Possible Early Emergence of In-Field Second Neoplasms Following Cranial Irradiation, Chemotherapy, and Stereotactic Irradiation: Report of Two Cases

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Abstract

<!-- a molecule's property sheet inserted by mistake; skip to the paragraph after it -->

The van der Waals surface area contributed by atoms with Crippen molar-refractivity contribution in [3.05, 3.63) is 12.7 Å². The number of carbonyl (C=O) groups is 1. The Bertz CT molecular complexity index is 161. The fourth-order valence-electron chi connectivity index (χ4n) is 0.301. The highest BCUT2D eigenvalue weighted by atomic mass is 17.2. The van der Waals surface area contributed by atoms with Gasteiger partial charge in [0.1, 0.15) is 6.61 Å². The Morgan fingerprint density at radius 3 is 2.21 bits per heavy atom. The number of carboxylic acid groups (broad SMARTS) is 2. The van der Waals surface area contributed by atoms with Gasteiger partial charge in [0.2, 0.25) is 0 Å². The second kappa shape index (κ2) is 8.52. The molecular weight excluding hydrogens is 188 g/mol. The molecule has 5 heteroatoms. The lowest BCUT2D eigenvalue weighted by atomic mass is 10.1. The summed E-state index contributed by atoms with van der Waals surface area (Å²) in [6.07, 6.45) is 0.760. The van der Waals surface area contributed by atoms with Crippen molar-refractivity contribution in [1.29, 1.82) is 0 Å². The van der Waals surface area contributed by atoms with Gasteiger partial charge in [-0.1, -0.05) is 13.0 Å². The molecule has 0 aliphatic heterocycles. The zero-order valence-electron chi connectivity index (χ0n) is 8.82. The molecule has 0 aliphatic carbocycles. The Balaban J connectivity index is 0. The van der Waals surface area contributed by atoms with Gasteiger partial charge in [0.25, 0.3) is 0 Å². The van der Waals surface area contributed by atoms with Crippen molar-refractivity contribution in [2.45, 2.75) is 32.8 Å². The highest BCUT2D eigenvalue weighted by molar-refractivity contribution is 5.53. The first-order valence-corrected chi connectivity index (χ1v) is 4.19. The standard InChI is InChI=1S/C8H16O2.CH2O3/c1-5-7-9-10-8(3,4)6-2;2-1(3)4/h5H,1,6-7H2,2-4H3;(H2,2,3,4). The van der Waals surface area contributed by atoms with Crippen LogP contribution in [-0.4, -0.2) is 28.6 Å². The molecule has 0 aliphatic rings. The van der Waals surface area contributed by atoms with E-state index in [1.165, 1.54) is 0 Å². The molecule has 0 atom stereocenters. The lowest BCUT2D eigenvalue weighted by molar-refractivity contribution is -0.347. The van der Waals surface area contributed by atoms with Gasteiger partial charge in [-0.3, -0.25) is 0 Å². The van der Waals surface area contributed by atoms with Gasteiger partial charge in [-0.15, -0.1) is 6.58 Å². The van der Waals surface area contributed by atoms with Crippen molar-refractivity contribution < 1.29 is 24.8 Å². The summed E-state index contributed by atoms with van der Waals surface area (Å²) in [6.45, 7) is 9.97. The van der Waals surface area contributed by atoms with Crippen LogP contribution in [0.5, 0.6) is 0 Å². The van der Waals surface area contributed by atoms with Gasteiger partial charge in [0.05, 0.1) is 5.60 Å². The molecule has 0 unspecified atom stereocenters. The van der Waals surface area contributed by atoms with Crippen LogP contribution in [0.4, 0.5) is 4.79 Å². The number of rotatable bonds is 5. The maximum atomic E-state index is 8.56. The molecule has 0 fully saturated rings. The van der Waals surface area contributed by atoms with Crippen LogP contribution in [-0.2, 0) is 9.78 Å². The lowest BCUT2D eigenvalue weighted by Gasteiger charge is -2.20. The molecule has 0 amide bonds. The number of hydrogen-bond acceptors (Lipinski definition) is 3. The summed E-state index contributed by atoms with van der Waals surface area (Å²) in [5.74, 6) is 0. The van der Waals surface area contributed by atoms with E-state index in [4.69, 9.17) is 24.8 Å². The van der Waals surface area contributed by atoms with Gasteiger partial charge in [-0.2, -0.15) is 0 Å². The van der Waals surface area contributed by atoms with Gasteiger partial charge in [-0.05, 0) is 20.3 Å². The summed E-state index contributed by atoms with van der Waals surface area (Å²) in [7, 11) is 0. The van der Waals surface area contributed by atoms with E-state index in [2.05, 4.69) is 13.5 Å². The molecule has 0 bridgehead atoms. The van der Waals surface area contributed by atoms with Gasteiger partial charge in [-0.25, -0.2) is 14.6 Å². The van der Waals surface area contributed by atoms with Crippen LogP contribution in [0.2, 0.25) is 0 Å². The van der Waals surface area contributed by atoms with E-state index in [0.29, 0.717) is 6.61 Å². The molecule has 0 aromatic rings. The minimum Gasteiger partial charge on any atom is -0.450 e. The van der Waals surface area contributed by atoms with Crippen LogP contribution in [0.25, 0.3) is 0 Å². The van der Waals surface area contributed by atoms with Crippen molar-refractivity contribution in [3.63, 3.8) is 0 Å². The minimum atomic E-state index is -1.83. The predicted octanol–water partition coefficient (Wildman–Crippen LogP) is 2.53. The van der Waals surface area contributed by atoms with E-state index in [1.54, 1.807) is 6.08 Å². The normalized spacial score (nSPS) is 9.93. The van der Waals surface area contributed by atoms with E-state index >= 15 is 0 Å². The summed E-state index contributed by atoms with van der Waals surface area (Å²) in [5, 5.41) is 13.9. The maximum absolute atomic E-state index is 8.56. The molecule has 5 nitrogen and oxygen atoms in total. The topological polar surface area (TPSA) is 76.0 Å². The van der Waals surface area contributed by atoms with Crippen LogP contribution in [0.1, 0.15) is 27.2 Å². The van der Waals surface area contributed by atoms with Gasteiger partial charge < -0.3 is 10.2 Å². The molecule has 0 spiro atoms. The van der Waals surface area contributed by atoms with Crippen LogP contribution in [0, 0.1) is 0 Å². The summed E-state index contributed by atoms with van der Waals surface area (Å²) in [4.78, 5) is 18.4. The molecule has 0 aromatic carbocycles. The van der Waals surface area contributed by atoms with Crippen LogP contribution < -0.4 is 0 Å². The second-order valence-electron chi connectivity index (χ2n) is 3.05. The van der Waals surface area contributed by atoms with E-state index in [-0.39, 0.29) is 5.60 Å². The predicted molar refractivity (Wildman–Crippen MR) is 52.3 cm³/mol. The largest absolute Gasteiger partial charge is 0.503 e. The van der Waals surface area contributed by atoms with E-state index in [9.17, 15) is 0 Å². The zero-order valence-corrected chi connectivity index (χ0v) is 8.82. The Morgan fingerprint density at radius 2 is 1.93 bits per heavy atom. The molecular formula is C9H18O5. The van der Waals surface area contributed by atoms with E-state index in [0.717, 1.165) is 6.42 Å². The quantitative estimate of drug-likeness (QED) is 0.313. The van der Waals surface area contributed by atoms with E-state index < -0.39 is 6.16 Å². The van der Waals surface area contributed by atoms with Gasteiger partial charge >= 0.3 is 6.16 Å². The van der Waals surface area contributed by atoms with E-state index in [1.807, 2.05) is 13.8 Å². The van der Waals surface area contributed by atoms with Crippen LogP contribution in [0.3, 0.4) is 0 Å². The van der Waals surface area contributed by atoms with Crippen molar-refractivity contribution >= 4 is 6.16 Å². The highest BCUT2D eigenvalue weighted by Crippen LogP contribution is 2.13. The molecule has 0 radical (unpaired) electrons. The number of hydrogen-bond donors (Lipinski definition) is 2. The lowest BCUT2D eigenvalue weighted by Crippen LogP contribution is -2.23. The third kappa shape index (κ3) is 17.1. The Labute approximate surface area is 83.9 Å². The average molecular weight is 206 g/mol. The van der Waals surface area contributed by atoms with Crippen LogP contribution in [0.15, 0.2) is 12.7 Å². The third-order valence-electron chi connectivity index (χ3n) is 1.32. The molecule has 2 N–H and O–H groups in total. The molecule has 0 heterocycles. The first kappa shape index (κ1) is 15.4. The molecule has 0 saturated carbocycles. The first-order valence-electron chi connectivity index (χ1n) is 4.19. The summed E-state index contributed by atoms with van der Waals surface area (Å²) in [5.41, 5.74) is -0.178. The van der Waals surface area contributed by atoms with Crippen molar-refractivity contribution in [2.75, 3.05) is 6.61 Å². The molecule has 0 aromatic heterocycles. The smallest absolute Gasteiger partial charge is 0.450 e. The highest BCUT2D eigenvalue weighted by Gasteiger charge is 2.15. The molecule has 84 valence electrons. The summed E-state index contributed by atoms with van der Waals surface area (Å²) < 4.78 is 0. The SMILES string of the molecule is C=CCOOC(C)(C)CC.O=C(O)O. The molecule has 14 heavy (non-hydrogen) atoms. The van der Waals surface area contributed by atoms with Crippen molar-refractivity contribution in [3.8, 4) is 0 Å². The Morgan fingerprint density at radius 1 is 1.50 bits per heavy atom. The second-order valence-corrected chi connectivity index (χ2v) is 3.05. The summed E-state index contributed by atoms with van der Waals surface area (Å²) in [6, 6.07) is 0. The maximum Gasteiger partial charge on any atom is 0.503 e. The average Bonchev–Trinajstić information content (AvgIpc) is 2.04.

We report two patients with intracranial mass lesions, both treated with initial external-beam cranial irradiation (EBRT), subsequent linear accelerator-based stereotactic irradiation, and chemotherapy, who developed second unrelated malignancies inside the field of both the conventional and the stereotactic irradiation within 13 months of completion of EBRT. One was a 48-year-old man with a right temporal glioblastoma who developed a neurofibrosarcoma of the ipsilateral temporal scalp, and the other was a 53-year-old woman who developed a glioblastoma that enveloped a previously successfully treated metastasis from a non–small cell lung primary. We believe that these cases may reflect radiation-induced neoplasms and that the early occurrence of such second malignancies may be a new toxicity attributable to the combination of stereotactic and conventional irradiation and, possibly, systemic chemotherapy.

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